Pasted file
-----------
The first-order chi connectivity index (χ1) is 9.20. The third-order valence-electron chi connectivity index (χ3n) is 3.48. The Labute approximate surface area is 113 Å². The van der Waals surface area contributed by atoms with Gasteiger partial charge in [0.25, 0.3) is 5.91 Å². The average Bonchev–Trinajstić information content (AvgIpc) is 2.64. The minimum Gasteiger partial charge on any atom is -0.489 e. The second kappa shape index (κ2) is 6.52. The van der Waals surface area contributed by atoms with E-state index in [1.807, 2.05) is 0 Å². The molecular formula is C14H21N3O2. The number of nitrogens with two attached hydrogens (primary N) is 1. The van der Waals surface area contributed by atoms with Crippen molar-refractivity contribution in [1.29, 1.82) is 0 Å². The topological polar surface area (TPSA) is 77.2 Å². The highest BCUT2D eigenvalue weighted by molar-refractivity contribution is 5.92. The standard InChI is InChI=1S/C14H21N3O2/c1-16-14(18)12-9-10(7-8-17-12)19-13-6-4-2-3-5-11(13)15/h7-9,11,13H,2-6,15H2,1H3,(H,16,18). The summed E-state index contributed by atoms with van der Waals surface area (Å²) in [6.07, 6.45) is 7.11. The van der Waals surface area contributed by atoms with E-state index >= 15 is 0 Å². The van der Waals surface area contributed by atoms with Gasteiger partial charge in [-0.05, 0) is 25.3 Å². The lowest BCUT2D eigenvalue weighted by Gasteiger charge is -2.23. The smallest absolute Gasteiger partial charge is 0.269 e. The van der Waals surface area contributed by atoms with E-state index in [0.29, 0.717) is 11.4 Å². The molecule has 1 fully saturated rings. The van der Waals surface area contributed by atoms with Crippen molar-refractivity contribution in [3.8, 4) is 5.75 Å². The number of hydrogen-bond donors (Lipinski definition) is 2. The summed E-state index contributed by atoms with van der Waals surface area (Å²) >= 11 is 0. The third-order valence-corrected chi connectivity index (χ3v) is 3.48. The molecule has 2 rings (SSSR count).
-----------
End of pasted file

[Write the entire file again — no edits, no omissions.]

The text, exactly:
The first-order chi connectivity index (χ1) is 9.20. The third-order valence-electron chi connectivity index (χ3n) is 3.48. The Labute approximate surface area is 113 Å². The van der Waals surface area contributed by atoms with Gasteiger partial charge in [0.25, 0.3) is 5.91 Å². The average Bonchev–Trinajstić information content (AvgIpc) is 2.64. The minimum Gasteiger partial charge on any atom is -0.489 e. The second kappa shape index (κ2) is 6.52. The van der Waals surface area contributed by atoms with E-state index in [1.807, 2.05) is 0 Å². The molecular formula is C14H21N3O2. The number of nitrogens with two attached hydrogens (primary N) is 1. The van der Waals surface area contributed by atoms with Crippen molar-refractivity contribution in [1.29, 1.82) is 0 Å². The topological polar surface area (TPSA) is 77.2 Å². The highest BCUT2D eigenvalue weighted by molar-refractivity contribution is 5.92. The standard InChI is InChI=1S/C14H21N3O2/c1-16-14(18)12-9-10(7-8-17-12)19-13-6-4-2-3-5-11(13)15/h7-9,11,13H,2-6,15H2,1H3,(H,16,18). The summed E-state index contributed by atoms with van der Waals surface area (Å²) in [6.07, 6.45) is 7.11. The van der Waals surface area contributed by atoms with E-state index >= 15 is 0 Å². The van der Waals surface area contributed by atoms with Gasteiger partial charge in [-0.05, 0) is 25.3 Å². The lowest BCUT2D eigenvalue weighted by Gasteiger charge is -2.23. The smallest absolute Gasteiger partial charge is 0.269 e. The van der Waals surface area contributed by atoms with E-state index in [0.29, 0.717) is 11.4 Å². The molecule has 1 fully saturated rings. The van der Waals surface area contributed by atoms with Crippen molar-refractivity contribution in [3.8, 4) is 5.75 Å². The number of hydrogen-bond donors (Lipinski definition) is 2. The summed E-state index contributed by atoms with van der Waals surface area (Å²) >= 11 is 0. The third-order valence-corrected chi connectivity index (χ3v) is 3.48. The molecule has 2 rings (SSSR count).